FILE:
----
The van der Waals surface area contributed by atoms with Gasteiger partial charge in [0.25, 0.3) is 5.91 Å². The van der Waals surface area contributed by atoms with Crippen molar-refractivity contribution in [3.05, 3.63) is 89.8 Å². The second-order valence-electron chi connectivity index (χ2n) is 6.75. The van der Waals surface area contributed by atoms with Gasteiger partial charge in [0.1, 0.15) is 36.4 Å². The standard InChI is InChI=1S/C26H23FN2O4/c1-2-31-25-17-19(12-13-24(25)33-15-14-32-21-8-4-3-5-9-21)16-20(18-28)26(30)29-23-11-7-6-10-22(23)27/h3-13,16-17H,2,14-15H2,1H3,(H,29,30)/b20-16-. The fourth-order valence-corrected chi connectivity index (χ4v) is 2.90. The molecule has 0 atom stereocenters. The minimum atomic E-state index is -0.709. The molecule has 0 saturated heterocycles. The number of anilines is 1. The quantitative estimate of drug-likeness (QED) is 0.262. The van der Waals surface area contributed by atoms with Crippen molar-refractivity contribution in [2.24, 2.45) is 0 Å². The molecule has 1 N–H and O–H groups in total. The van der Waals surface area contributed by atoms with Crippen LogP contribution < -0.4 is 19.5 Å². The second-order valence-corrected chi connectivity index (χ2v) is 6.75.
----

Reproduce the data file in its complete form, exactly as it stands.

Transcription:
The van der Waals surface area contributed by atoms with Gasteiger partial charge in [0.25, 0.3) is 5.91 Å². The van der Waals surface area contributed by atoms with Crippen molar-refractivity contribution in [3.05, 3.63) is 89.8 Å². The second-order valence-electron chi connectivity index (χ2n) is 6.75. The van der Waals surface area contributed by atoms with Gasteiger partial charge in [0.1, 0.15) is 36.4 Å². The standard InChI is InChI=1S/C26H23FN2O4/c1-2-31-25-17-19(12-13-24(25)33-15-14-32-21-8-4-3-5-9-21)16-20(18-28)26(30)29-23-11-7-6-10-22(23)27/h3-13,16-17H,2,14-15H2,1H3,(H,29,30)/b20-16-. The fourth-order valence-corrected chi connectivity index (χ4v) is 2.90. The molecule has 0 atom stereocenters. The minimum atomic E-state index is -0.709. The molecule has 0 saturated heterocycles. The number of anilines is 1. The quantitative estimate of drug-likeness (QED) is 0.262. The van der Waals surface area contributed by atoms with Crippen molar-refractivity contribution in [2.24, 2.45) is 0 Å². The molecule has 1 N–H and O–H groups in total. The van der Waals surface area contributed by atoms with Crippen LogP contribution < -0.4 is 19.5 Å². The second-order valence-corrected chi connectivity index (χ2v) is 6.75.